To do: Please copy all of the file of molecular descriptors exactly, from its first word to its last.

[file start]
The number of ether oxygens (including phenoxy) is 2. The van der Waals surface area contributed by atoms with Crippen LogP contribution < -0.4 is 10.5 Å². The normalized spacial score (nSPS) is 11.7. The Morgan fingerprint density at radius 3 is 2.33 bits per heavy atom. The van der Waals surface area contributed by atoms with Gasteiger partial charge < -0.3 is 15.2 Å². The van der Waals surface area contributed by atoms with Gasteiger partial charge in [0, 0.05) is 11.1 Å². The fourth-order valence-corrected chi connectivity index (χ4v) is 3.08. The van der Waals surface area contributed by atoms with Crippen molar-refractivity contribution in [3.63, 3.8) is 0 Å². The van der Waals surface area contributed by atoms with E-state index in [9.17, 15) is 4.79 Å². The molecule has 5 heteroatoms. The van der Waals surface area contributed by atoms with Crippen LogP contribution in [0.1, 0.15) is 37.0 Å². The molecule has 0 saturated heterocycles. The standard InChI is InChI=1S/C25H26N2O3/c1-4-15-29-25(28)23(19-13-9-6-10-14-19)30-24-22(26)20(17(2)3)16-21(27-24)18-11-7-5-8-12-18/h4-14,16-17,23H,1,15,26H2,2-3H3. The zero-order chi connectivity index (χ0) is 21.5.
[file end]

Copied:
The number of ether oxygens (including phenoxy) is 2. The van der Waals surface area contributed by atoms with Crippen LogP contribution < -0.4 is 10.5 Å². The normalized spacial score (nSPS) is 11.7. The Morgan fingerprint density at radius 3 is 2.33 bits per heavy atom. The van der Waals surface area contributed by atoms with Gasteiger partial charge < -0.3 is 15.2 Å². The van der Waals surface area contributed by atoms with Gasteiger partial charge in [0, 0.05) is 11.1 Å². The fourth-order valence-corrected chi connectivity index (χ4v) is 3.08. The van der Waals surface area contributed by atoms with Crippen molar-refractivity contribution in [3.63, 3.8) is 0 Å². The van der Waals surface area contributed by atoms with E-state index in [9.17, 15) is 4.79 Å². The molecule has 5 heteroatoms. The van der Waals surface area contributed by atoms with Crippen LogP contribution in [0.1, 0.15) is 37.0 Å². The molecule has 0 saturated heterocycles. The standard InChI is InChI=1S/C25H26N2O3/c1-4-15-29-25(28)23(19-13-9-6-10-14-19)30-24-22(26)20(17(2)3)16-21(27-24)18-11-7-5-8-12-18/h4-14,16-17,23H,1,15,26H2,2-3H3. The zero-order chi connectivity index (χ0) is 21.5.